The successor to Sir Humphrey, Sir Humphrey Francis de Trafford, was not so opposed to the Ship Canal and its owners nor was he so protective of his lands. He had a more liberal approach to his inheritance selling various parcels of land to the Ship Canal Company and other parties. He also relaxed terms secured by his father covering the Estates wharves and relinquished control of the strip of land that ran alongside the dividing wall.
More startling developments were to come as in 1896 Sir Humphrey put Trafford Park up for sale. The auction was held on 7th May in the Grand Hotel, Manchester and the sale catalogue contained an impressive list of contents, including a 'distinguished family mansion of imposing elevation, built in the Italian style, seated in a beautifully timbered deer park'.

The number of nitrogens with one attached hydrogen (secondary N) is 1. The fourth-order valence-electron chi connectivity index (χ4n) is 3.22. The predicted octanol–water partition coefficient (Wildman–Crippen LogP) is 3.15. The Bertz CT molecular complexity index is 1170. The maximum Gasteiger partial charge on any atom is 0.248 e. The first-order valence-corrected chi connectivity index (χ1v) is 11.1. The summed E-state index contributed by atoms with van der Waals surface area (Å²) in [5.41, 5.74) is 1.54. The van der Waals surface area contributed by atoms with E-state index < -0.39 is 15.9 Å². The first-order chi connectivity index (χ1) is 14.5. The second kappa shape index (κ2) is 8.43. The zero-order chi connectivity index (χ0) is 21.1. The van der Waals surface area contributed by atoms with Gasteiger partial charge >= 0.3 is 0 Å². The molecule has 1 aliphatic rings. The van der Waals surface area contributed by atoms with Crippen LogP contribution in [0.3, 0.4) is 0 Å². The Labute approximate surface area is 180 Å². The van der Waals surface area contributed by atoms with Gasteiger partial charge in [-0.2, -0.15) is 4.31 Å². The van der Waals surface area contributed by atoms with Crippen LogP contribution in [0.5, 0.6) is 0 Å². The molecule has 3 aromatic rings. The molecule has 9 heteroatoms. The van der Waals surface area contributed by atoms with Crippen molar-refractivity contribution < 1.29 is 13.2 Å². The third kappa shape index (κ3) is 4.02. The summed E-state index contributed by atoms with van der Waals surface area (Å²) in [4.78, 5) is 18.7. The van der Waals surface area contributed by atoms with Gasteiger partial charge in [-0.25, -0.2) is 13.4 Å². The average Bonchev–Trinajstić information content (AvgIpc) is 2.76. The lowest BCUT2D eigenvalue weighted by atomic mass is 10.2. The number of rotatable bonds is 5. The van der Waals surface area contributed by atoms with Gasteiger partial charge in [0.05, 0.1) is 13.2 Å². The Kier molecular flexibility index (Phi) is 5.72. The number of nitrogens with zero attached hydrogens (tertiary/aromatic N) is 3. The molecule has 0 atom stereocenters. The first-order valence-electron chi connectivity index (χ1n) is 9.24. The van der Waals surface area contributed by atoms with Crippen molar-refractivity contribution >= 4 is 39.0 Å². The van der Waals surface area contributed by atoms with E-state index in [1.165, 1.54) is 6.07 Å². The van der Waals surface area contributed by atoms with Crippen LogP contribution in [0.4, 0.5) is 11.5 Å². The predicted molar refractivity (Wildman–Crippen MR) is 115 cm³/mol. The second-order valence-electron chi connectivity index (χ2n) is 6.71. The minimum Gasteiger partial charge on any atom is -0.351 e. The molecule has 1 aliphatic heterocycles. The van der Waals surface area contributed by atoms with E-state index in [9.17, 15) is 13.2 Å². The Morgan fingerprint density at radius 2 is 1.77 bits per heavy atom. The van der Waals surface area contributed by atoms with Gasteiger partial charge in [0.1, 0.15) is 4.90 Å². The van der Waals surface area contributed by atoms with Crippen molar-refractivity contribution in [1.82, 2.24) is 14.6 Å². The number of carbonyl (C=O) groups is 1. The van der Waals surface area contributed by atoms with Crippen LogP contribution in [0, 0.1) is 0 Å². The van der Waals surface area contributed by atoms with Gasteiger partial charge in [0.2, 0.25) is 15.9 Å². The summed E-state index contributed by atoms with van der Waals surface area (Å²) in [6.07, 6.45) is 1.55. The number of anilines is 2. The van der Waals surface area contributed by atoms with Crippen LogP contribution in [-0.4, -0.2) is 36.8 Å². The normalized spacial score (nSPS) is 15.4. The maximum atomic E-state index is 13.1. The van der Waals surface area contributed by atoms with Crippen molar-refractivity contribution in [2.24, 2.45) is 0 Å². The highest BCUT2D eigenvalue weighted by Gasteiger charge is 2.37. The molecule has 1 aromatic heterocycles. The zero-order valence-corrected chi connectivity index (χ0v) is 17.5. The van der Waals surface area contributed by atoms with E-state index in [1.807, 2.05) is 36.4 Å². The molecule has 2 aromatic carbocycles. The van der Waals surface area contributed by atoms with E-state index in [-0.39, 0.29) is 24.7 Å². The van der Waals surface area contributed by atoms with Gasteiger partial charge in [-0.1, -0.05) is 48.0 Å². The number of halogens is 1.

Before this event there had been much debate over the value of Manchester Council purchasing the Estate for the people and meetings had been held with Sir Humphrey's representatives. The arguments in favour and against this proposal continued for several years with the announcement of the formal sale of the Park forcing the issue. The Council held more meetings and debate once more raged between supporters and opponents. Unfortunately such discussions and subsequent delay were to lose the day for the Corporation. On the 23rd June Sir Humphrey's solicitors called for an urgent meeting. A good offer had been made for the Estate which needed a rapid response. The Council could not offer an immediate answer and the representatives left. The chance for a public space had been lost. Contracts with the other party were exchanged - Trafford Park had a new owner.
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